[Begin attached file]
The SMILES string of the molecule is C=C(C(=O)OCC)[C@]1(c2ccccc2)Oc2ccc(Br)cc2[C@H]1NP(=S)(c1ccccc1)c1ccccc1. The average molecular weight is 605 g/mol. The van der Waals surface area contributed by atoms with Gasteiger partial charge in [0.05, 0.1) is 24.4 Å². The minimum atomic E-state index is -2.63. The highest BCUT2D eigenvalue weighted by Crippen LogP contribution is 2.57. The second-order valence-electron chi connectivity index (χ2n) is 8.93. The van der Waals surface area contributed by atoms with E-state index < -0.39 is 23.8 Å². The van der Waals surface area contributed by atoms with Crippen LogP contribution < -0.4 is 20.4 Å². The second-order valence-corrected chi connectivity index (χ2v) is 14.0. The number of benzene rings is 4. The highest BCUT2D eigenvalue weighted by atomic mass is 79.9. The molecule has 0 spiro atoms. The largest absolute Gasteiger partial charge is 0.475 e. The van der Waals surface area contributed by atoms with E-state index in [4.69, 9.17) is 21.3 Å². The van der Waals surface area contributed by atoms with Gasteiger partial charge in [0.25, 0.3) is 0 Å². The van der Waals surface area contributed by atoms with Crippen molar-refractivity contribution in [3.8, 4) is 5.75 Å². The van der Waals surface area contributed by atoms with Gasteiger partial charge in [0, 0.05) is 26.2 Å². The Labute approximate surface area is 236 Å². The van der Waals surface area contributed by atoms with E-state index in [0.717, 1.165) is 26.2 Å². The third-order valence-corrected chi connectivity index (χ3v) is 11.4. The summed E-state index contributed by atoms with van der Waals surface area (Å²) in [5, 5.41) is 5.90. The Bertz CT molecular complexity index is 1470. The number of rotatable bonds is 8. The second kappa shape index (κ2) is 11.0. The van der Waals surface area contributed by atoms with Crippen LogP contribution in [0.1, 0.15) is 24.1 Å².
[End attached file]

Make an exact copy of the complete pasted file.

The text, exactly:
The SMILES string of the molecule is C=C(C(=O)OCC)[C@]1(c2ccccc2)Oc2ccc(Br)cc2[C@H]1NP(=S)(c1ccccc1)c1ccccc1. The average molecular weight is 605 g/mol. The van der Waals surface area contributed by atoms with Gasteiger partial charge in [0.05, 0.1) is 24.4 Å². The minimum atomic E-state index is -2.63. The highest BCUT2D eigenvalue weighted by Crippen LogP contribution is 2.57. The second-order valence-electron chi connectivity index (χ2n) is 8.93. The van der Waals surface area contributed by atoms with E-state index < -0.39 is 23.8 Å². The van der Waals surface area contributed by atoms with Crippen LogP contribution < -0.4 is 20.4 Å². The second-order valence-corrected chi connectivity index (χ2v) is 14.0. The number of benzene rings is 4. The highest BCUT2D eigenvalue weighted by atomic mass is 79.9. The molecule has 0 spiro atoms. The largest absolute Gasteiger partial charge is 0.475 e. The van der Waals surface area contributed by atoms with E-state index in [4.69, 9.17) is 21.3 Å². The van der Waals surface area contributed by atoms with Gasteiger partial charge in [0.25, 0.3) is 0 Å². The van der Waals surface area contributed by atoms with Crippen molar-refractivity contribution in [3.8, 4) is 5.75 Å². The van der Waals surface area contributed by atoms with Gasteiger partial charge in [0, 0.05) is 26.2 Å². The Labute approximate surface area is 236 Å². The van der Waals surface area contributed by atoms with E-state index in [0.717, 1.165) is 26.2 Å². The third-order valence-corrected chi connectivity index (χ3v) is 11.4. The summed E-state index contributed by atoms with van der Waals surface area (Å²) in [5, 5.41) is 5.90. The Bertz CT molecular complexity index is 1470. The number of rotatable bonds is 8. The second kappa shape index (κ2) is 11.0. The van der Waals surface area contributed by atoms with Crippen LogP contribution in [0.1, 0.15) is 24.1 Å².